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European implies northern european (they even specified the patient was a person of pallor), mediterranean descent is usually implied by country of origin or by straight-out writing 'mediterranean'.
The MCV is normal, thalassemias are microcytic anemias, that hint helps to rule out the thalassemias. However, I got it wrong, not sure why it cannot be a homozygous mutation in the ankyrin gene
@poisonivy, other commenter pointed out it's autosomal dominant so best answer would be heterozygous
perhaps it's more to do with the fact that he can get erections when masturbating, outside of nocturnal erections which are not mediated by sexual desire. So his libido must be intact since he has sexual desire evident in being able to masturbate.
At least, that's the way I saw it.
"Testosterone concentration is within the reference range" and the fact that he has no difficulty masturbating = normal libido. Low testosterone would contribute to low libido And if he had low libido he would have difficulty masturbating
The way I made the decision about normal vs. decreased libido is also that he presented to his doctor due to difficulty maintaining an erection while trying to have sex - meaning he has the libido to try to have sex. Does that make sense?
It also says there are no signs of depression, which would cause the low libido after his wife died.
two years is a enough time to mourn...just saying
thisisfine, it makes absolute sense. That is the same way i saw it
He misses his wife man, isn't ready for other women. Psychogenic ED. physically hes fine (can crank his meat)
I know you're right. I was just so uncomfortable picking an answer with "inferior rectus" because damage to the inferior rectus does nothing to explain the clinical findings of impaired upward gaze. Unless the muscle is physically stuck and can't relax or something
Agreed. Why would a dysfunctional inferior rectus contribute to impaired upward gaze??? I eliminated that answer choice and got it wrong :(
in the last sentence it asks you to assume an "entrapment", so it is actually the inferior rectus which is the cause of the upward gaze palsy. The entrapped muscle is functionally trapped in it's shortened position, thereby not allowing the orbit to gaze upward.
bam! dr_jan_itor just cleaned up that confusion
Yeah the negative EtOH screen threw me off
Why cant it be early alzheimers and hippocampus? She could easily have been a former prominent physician and member of city council. Am i supposed to assume that simply because shes disheveled and poor hygeine that she must be an alcoholic homeless person? It also mentions no symptoms of nystagmus, ataxia, etc.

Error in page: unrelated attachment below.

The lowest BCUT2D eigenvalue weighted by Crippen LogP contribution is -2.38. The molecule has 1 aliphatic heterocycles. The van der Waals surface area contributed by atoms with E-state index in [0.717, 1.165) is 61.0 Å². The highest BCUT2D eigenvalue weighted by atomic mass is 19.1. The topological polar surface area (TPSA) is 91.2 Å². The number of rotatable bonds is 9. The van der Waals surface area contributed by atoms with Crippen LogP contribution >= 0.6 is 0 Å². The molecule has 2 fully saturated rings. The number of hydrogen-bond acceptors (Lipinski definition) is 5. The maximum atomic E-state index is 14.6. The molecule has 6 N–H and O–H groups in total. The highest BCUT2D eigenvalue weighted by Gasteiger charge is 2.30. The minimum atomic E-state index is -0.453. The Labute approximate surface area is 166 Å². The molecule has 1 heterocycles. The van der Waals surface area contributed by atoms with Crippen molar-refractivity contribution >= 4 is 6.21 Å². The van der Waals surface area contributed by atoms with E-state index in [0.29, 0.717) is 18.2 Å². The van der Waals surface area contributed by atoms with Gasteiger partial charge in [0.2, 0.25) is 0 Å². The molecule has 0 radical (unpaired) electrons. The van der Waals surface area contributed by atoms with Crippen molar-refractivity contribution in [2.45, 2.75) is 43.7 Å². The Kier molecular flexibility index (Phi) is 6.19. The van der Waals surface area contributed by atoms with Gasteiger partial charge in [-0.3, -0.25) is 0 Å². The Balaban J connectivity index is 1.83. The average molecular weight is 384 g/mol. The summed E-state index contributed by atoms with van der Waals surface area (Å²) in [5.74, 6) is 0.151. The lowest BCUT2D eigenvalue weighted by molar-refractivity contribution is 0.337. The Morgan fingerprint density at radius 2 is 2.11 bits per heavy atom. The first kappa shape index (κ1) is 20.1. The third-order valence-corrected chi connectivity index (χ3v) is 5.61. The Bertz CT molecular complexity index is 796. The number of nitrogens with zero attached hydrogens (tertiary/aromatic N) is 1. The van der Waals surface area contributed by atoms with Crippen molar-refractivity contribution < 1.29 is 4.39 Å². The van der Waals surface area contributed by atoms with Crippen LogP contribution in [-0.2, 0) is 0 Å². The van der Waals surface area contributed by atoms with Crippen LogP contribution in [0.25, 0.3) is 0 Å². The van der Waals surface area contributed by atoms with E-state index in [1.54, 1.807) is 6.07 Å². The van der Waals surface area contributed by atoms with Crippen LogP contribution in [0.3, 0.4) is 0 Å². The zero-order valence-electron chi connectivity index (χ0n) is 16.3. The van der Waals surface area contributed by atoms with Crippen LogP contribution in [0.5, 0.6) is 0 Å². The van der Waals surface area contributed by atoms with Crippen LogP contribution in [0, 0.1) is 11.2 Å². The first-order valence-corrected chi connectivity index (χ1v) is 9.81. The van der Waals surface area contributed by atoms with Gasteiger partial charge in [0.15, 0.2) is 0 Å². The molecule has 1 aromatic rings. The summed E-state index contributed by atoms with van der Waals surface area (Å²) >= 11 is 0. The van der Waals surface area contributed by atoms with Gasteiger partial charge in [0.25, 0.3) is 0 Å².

it said broad based gait and nystagmus
She is/was an alcoholic and appears pretty much homeless, just not drunk at this moment.
@ dr janitor. The question says "physical exam shows a broad-based gait and nystagmus."
NBME questions also stereotype the shit out of their patients
Also, the yeast form of Candida is gram (+)
I got thrown off by the part where they said "ovoid" and thought they were implying a cigar shape. I chose sporothrix for the morphology in spite of knowing that it clincally made no sense.
I chose S. aureus before reading the question (looks like b-hemolysis). Then I saw "budding organisms" and picked the correct one.
More like Zika Virus (Same a. aegypti vector) since it says she has rash associated to her bone and muscle pain. I had Zika one time (i live in Puerto Rico).
Remember also dengue and Zika are Flavivirus. Dengue can cause hemolysis (hemorrhagic), and Zika is associated with Guillen Barre and fetal abnormalities.
I'm shocked that I found a fellow puerto rican on this site! Good luck on your test!
dont be shocked! me too! exito!
I was thinking that its Murine typhus transmitted by fleas
I would say this is more likely scenario of either Dengue or Chikungunya, not Zika virus. Excruciating pain is common in those, not in Zika. Zika has milder symptoms of those three infection.
Can confirm that Chikungunya's arthralgia is pretty horrible, from personal experience.
UW: co-infection with chikungunya virus with dengue virus can occure bc Aedes mosquito is a vector of both Chiungunya, dengue, and zika
Questions like this usually hinge on asking if you're going to follow the rules or not though, obviously the one asking her to lie and say she was her sister is wrong, but the correct answer is obviously breaking the hospice center's "policy" - presumably if the physician is sending her to hospice then they don't work there so why would the Dr. be able to just tell her its fine?
Yeah, I got this one wrong with the same logic as you, aesalmon.